He says the big four banks (ANZ, CBA, NAB and West­pac) rep­re­sent a large por­tion of the in­dex and have been great yield in­vest­ments over the past 20 years but all four cut their div­i­dends dur­ing the GFC.


In­come from Aus­tralian-listed real es­tate in­vest­ment trusts (A-REITs) is around 4.6%, but the his­tor­i­cal av­er­age for the sec­tor is around 6.4%. Con­sid­er­ing the low rates from cash and bonds, the yield is still fairly at­trac­tive.

The A-REIT sec­tor has had five con­sec­u­tive out­stand­ing years re­turn­ing 16.24%pa, more than three times 4.87% pa from the Aus­tralian bond mar­ket. Yields vary widely across the dif­fer­ent cat­e­gories and even within the same broad type of prop­erty.

An ad­van­tage of A-REITs is their di­ver­si­fi­ca­tion. In­stead of hold­ing all your money in one prop­erty, A-REITs di­ver­sify across a num­ber of dif­fer­ent re­gions and sec­tors such as re­tail, com­mer­cial and in­dus­trial as well as spe­cial­ist ar­eas such as health, child­care and aged care.

A-REITs are also liq­uid in­vest­ments that can be bought and sold eas­ily on the ASX or from a fund man­ager.


Un­listed mort­gage trusts can hold risks for in­vestors be­cause they are not sub­ject to on­go­ing mon­i­tor­ing by a mar­ket reg­u­la­tor. It can also be harder for in­vestors to know what is go­ing on their in­vest­ment.

Poor ex­pe­ri­ences with mort­gage trusts has meant that rat­ings houses do not rate many mort­gage trusts. One of the ex­cep­tions is La Trobe’s 12 Month Term Ac­count (for­merly the Pooled Mort­gages Fund) which has won eight con­sec­u­tive an­nual awards from Money mag­a­zine over the years for be­ing the best mort­gage fund. It is the only fund that three rat­ings groups, SQM, Lon­sec and Zenith, said was worthy of an award in the mort­gage fund cat­e­gory.

The min­i­mum in­vest­ment is $1000. The fund pays out monthly, suit­ing peo­ple on a fixed in­come.

The rat­ings agen­cies were im­pressed by La Trobe’s ex­pe­ri­ence, which stretches back to 1952 as a credit spe­cial­ist. The 12 Month Term Ac­count tar­gets a loan-to-val­u­a­tion ra­tio of a max­i­mum 75% and av­er­ages around 63%. “We avoid those as­set types that have tra­di­tion­ally pre­sented an en­hanced risk pro­file, such as land-bank­ing loans or loans se­cured by spe­cialised se­cu­rity prop­er­ties,” says Chris An­drews, chief in­vest­ment of­fi­cer.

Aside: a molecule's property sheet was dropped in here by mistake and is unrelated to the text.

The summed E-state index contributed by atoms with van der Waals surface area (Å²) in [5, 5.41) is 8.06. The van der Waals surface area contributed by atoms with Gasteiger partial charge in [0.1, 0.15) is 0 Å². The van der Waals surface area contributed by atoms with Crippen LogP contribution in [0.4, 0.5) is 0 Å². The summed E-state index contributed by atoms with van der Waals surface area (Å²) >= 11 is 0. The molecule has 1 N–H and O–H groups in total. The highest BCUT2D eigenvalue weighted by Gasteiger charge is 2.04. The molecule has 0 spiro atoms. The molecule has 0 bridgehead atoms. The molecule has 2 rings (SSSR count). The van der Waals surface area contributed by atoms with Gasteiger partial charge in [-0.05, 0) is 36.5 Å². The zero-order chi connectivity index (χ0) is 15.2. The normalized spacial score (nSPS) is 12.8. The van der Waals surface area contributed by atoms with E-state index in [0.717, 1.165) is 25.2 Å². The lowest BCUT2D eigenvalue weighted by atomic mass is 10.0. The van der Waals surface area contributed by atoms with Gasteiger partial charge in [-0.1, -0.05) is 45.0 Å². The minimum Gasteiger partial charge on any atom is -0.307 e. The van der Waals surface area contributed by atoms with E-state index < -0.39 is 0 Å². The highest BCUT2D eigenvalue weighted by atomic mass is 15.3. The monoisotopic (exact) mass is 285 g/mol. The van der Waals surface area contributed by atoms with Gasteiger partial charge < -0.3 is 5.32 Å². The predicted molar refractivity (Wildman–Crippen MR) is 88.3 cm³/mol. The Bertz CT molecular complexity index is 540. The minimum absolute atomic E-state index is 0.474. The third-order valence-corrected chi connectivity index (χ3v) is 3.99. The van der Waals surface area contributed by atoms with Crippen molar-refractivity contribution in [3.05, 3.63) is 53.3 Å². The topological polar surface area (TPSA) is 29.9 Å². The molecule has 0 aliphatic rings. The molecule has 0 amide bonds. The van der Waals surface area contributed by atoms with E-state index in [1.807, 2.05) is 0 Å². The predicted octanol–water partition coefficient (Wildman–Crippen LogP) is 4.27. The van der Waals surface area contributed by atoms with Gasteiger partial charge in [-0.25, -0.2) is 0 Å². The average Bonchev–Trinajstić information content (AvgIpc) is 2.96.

From these as­sets, An­drews says La Trobe builds highly di­ver­si­fied per­form­ing loan port­fo­lios that have a long track record of gen­er­at­ing cap­i­tal-sta­ble, pre­mium-in­come re­turns for its in­vestors, both in­sti­tu­tional and re­tail. “Over 65 years we have never lost a cent of cap­i­tal for ei­ther our in­sti­tu­tional in­vestors or in­vestors in our re­tail pooled port­fo­lio ac­counts. Over that time we have worked through many dif­fer­ent eco­nomic cy­cles and this time is no dif­fer­ent.

“At present the banks face in­creased cap­i­tal re­quire­ments –they need to hold more cap­i­tal for each loan they write – and are be­ing used as an al­ter­na­tive pol­icy lever by the fed­eral gov­ern­ment and their reg­u­la­tor, APRA, which are search­ing for so­lu­tions to is­sues such as hous­ing af­ford­abil­ity. It is likely that these driv­ers will con­tinue to af­fect the banks at least into the medium term and re­duce the avail­abil­ity of credit for qual­ity bor­row­ers.”

ASIC has de­vel­oped eight bench­marks and dis­clo­sure prin­ci­ples for in­vestors who are con­sid­er­ing in­vest­ing in mort­gage trusts. They in­clude check­ing on the trust’s liq­uid­ity (par­tic­u­larly the with­draw­ing ar­range­ments), bor­row­ings, loan port­fo­lio and di­ver­si­fi­ca­tion. Most im­por­tantly find out if there are any re­lated party trans­ac­tions, ex­am­ine the val­u­a­tion pol­icy, lend­ing prin­ci­ples and loan-to-val­u­a­tion ra­tios. La Trobe has other in­come prod­ucts that pay higher rates but they carry a higher risk pro­file.

Newspapers in English

Newspapers from Australia

© PressReader. All rights reserved.